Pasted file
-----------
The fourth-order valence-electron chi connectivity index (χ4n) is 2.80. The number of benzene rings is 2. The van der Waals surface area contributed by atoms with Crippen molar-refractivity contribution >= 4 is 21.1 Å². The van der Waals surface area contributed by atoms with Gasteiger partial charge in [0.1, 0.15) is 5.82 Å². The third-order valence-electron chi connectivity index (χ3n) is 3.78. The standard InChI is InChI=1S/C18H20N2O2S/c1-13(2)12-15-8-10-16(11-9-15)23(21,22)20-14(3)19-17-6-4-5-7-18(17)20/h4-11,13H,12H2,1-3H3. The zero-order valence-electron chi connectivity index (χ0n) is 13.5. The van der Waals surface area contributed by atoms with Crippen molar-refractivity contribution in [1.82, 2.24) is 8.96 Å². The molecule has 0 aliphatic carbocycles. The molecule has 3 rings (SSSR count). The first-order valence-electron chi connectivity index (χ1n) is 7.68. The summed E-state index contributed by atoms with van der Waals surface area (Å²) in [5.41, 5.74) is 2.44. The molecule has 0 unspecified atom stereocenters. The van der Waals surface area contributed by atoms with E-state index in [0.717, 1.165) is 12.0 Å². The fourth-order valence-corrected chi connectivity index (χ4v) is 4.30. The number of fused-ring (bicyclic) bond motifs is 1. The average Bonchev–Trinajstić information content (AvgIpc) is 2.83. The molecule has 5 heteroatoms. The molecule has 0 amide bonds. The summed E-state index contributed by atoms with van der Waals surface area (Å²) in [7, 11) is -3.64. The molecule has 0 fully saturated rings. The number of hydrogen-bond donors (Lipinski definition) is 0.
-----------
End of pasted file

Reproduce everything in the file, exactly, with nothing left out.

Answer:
The fourth-order valence-electron chi connectivity index (χ4n) is 2.80. The number of benzene rings is 2. The van der Waals surface area contributed by atoms with Crippen molar-refractivity contribution >= 4 is 21.1 Å². The van der Waals surface area contributed by atoms with Gasteiger partial charge in [0.1, 0.15) is 5.82 Å². The third-order valence-electron chi connectivity index (χ3n) is 3.78. The standard InChI is InChI=1S/C18H20N2O2S/c1-13(2)12-15-8-10-16(11-9-15)23(21,22)20-14(3)19-17-6-4-5-7-18(17)20/h4-11,13H,12H2,1-3H3. The zero-order valence-electron chi connectivity index (χ0n) is 13.5. The van der Waals surface area contributed by atoms with Crippen molar-refractivity contribution in [1.82, 2.24) is 8.96 Å². The molecule has 0 aliphatic carbocycles. The molecule has 3 rings (SSSR count). The first-order valence-electron chi connectivity index (χ1n) is 7.68. The summed E-state index contributed by atoms with van der Waals surface area (Å²) in [5.41, 5.74) is 2.44. The molecule has 0 unspecified atom stereocenters. The van der Waals surface area contributed by atoms with E-state index in [0.717, 1.165) is 12.0 Å². The fourth-order valence-corrected chi connectivity index (χ4v) is 4.30. The number of fused-ring (bicyclic) bond motifs is 1. The average Bonchev–Trinajstić information content (AvgIpc) is 2.83. The molecule has 5 heteroatoms. The molecule has 0 amide bonds. The summed E-state index contributed by atoms with van der Waals surface area (Å²) in [7, 11) is -3.64. The molecule has 0 fully saturated rings. The number of hydrogen-bond donors (Lipinski definition) is 0.